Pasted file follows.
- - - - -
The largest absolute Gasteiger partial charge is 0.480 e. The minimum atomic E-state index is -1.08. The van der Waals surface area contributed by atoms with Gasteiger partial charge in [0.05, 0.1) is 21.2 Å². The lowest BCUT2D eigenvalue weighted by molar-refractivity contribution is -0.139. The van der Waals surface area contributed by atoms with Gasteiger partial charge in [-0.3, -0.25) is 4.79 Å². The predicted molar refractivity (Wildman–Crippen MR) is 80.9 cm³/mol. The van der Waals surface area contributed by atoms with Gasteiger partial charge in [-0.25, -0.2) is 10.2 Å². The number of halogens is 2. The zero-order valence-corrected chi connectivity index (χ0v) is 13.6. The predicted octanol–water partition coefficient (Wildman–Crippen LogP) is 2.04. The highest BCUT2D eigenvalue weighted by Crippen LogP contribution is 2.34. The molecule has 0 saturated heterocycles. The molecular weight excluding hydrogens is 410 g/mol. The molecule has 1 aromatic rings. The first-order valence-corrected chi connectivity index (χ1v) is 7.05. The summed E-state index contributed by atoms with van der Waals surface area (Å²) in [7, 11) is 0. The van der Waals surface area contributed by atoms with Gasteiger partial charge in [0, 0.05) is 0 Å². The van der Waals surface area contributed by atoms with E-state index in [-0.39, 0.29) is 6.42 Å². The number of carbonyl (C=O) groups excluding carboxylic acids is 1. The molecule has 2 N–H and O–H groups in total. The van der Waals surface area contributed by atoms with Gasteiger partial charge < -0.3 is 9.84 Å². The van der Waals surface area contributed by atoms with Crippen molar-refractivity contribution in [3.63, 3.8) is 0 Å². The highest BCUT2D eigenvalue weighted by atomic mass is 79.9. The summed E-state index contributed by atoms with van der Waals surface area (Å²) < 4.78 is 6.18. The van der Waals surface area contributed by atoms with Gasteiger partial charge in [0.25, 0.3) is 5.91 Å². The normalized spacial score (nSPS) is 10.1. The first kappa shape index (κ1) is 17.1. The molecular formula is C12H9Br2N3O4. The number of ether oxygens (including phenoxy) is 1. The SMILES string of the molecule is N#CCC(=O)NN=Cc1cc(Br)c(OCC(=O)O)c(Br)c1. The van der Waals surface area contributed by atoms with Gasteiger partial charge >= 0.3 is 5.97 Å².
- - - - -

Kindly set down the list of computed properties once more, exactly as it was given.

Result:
The largest absolute Gasteiger partial charge is 0.480 e. The minimum atomic E-state index is -1.08. The van der Waals surface area contributed by atoms with Gasteiger partial charge in [0.05, 0.1) is 21.2 Å². The lowest BCUT2D eigenvalue weighted by molar-refractivity contribution is -0.139. The van der Waals surface area contributed by atoms with Gasteiger partial charge in [-0.3, -0.25) is 4.79 Å². The predicted molar refractivity (Wildman–Crippen MR) is 80.9 cm³/mol. The van der Waals surface area contributed by atoms with Gasteiger partial charge in [-0.25, -0.2) is 10.2 Å². The number of halogens is 2. The zero-order valence-corrected chi connectivity index (χ0v) is 13.6. The predicted octanol–water partition coefficient (Wildman–Crippen LogP) is 2.04. The highest BCUT2D eigenvalue weighted by Crippen LogP contribution is 2.34. The molecule has 0 saturated heterocycles. The molecular weight excluding hydrogens is 410 g/mol. The molecule has 1 aromatic rings. The first-order valence-corrected chi connectivity index (χ1v) is 7.05. The summed E-state index contributed by atoms with van der Waals surface area (Å²) in [7, 11) is 0. The van der Waals surface area contributed by atoms with Gasteiger partial charge in [0, 0.05) is 0 Å². The van der Waals surface area contributed by atoms with E-state index in [-0.39, 0.29) is 6.42 Å². The number of carbonyl (C=O) groups excluding carboxylic acids is 1. The molecule has 2 N–H and O–H groups in total. The van der Waals surface area contributed by atoms with Gasteiger partial charge < -0.3 is 9.84 Å². The van der Waals surface area contributed by atoms with Crippen molar-refractivity contribution in [3.63, 3.8) is 0 Å². The highest BCUT2D eigenvalue weighted by atomic mass is 79.9. The summed E-state index contributed by atoms with van der Waals surface area (Å²) < 4.78 is 6.18. The van der Waals surface area contributed by atoms with Gasteiger partial charge in [0.25, 0.3) is 5.91 Å². The normalized spacial score (nSPS) is 10.1. The first kappa shape index (κ1) is 17.1. The molecular formula is C12H9Br2N3O4. The number of ether oxygens (including phenoxy) is 1. The SMILES string of the molecule is N#CCC(=O)NN=Cc1cc(Br)c(OCC(=O)O)c(Br)c1. The van der Waals surface area contributed by atoms with Gasteiger partial charge >= 0.3 is 5.97 Å².